Create your own Net content at Columbia
FROM: NewMediaSociety @ Columbia Law School
TO: The Community
RE: Learn to upload Net content quickly.
DATE: March 30, 1998
The NewMediaSociety is committed to bringing Columbia Law School online. We feel that there could be many more people in this school with a personal Web presence. The advantages are obvious: A personal web page is your business card to potential employers, your personal bulletin board to the world, your personal hub from which to send people to places you consider interesting and useful.
This memo is to show you that it only takes 10 minutes to create a personal web page at Columbia. It's easy and with a little patience everyone can do it.
There is also valuable information on this page: http://www.columbia.edu/cu/help/create.html
There are three basic steps to put content up: 1. You have to activate your Columbia cunix account. If you have already done that (e.g. because you are using PINE email), skip section 1. 2. You have to create content. On the Web, everything is about content. You can either convert existing content (papers, resumes, your first novel etc.) into web-publishable content or you can create new content.
3. You have to upload the content to the place on the Web that has been assigned to you. At Columbia, this will be your personal public_html directory that you will have to create.
To activate your cunix account, double-click the Telnet program on the LAW2 desktop screen. Click the "open" button and select "cunix". You will be asked for a login. Please type your full name there, i.e. first, space, last. If the system does not find your account, it will ask you to type "create". It will lead you through the rest of the process. You will be given a login name (consisting of your initials and a number) and be asked to create a password. The actual activation of the account should work overnight, but allow two days for it. Next time you log in, use your login name and your password. Now your account is active.
There are basically two ways to produce Net content. First, you do not want to rely on any software as it comes to your own content and you create all your pages in plain HTML. If you know already how to do that, you do not need this memo. If you don't: Don't try to learn HTML. It is a language in development, changes constantly and you will be online much faster by choosing the second way that is using (free) web-design software and learn the necessary pieces of HTML along the way.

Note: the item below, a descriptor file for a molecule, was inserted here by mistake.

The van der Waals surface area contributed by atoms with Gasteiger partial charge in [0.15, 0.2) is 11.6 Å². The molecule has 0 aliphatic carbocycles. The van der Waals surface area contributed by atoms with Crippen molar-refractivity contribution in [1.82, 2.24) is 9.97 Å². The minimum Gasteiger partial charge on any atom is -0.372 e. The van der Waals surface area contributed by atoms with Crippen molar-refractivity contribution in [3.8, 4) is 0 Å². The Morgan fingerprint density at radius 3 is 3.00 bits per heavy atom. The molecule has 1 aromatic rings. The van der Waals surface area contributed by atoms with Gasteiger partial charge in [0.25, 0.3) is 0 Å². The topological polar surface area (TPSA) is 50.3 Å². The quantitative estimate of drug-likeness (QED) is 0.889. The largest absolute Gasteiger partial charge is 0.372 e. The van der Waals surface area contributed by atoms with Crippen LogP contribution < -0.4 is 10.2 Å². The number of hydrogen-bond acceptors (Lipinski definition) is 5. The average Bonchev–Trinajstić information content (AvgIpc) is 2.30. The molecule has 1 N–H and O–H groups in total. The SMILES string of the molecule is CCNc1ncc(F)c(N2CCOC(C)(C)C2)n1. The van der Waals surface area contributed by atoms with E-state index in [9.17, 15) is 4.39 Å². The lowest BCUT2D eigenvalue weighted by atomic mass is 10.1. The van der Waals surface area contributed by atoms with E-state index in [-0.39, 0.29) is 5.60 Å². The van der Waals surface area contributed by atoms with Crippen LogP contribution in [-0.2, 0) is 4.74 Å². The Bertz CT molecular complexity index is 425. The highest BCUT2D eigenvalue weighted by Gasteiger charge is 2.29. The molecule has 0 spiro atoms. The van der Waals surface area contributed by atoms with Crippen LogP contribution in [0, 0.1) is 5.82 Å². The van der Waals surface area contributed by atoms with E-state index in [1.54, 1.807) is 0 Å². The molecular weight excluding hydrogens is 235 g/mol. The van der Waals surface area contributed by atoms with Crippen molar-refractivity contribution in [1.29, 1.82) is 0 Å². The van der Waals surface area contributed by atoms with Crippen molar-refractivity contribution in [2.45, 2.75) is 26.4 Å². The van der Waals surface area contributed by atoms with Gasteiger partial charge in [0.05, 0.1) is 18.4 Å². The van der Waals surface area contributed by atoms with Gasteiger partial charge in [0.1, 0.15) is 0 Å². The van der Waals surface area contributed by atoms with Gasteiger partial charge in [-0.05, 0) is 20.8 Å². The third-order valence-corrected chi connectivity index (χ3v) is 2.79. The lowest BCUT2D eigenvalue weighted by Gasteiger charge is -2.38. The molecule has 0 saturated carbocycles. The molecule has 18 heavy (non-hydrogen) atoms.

All Web-design programs work alike. We recommend to start with an easy one and work your way up:
Not going into details, there are three main elements of a simple webpage:
You can use the web-design program as a word processor and enter text on
the "blank" new page. Note that font and paragraph formatting is somewhat
limited in HTML. You can also copy text from anywhere on the web either using
the design program as a browser or copy/paste from your browser running in
the background. You can also use your old text files but you have to convert
them into HTML as the design program only accepts .htm(l) files. Note that
there is NO recommendable Word -> HTML Converter (guess why!). WordPerfect
returns acceptable results. Sometimes it's even worth converting Word files
into WP files, convert there into HTML and load into your design program.
WP sometimes (!!) manages to convert footnotes to endnotes and put in the
necessary hyperlinks between text and footnote automatically. Note however
that sophisticated formatting in your original document might not survive
the conversion into HTML.
You might want to spice up your site with colors. You can change text colors in the Format menus of the design program you're using. You can change background colors or chose a picture as the background. Pictures are files with the extensions .jpg or .gif. You can either scan your own pictures (sign up for a time slot at AciS at Philosophy Hall) or use pictures available all over the Net (For people who believe in it: Make sure you do not violate anybody's copyright !). You insert the picture in your page by positioning the cursor where you want it and chose "picture" from the "insert" menu of your design program. It will ask you for the location of the picture and you either give a location on your h:\ drive if you have stored the picture locally or you give a web address anywhere and your page will load the picture in from there whenever it needs to do so (it's the world wide web, ok ?!!!). This way you insert all objects that have these file extensions into your page.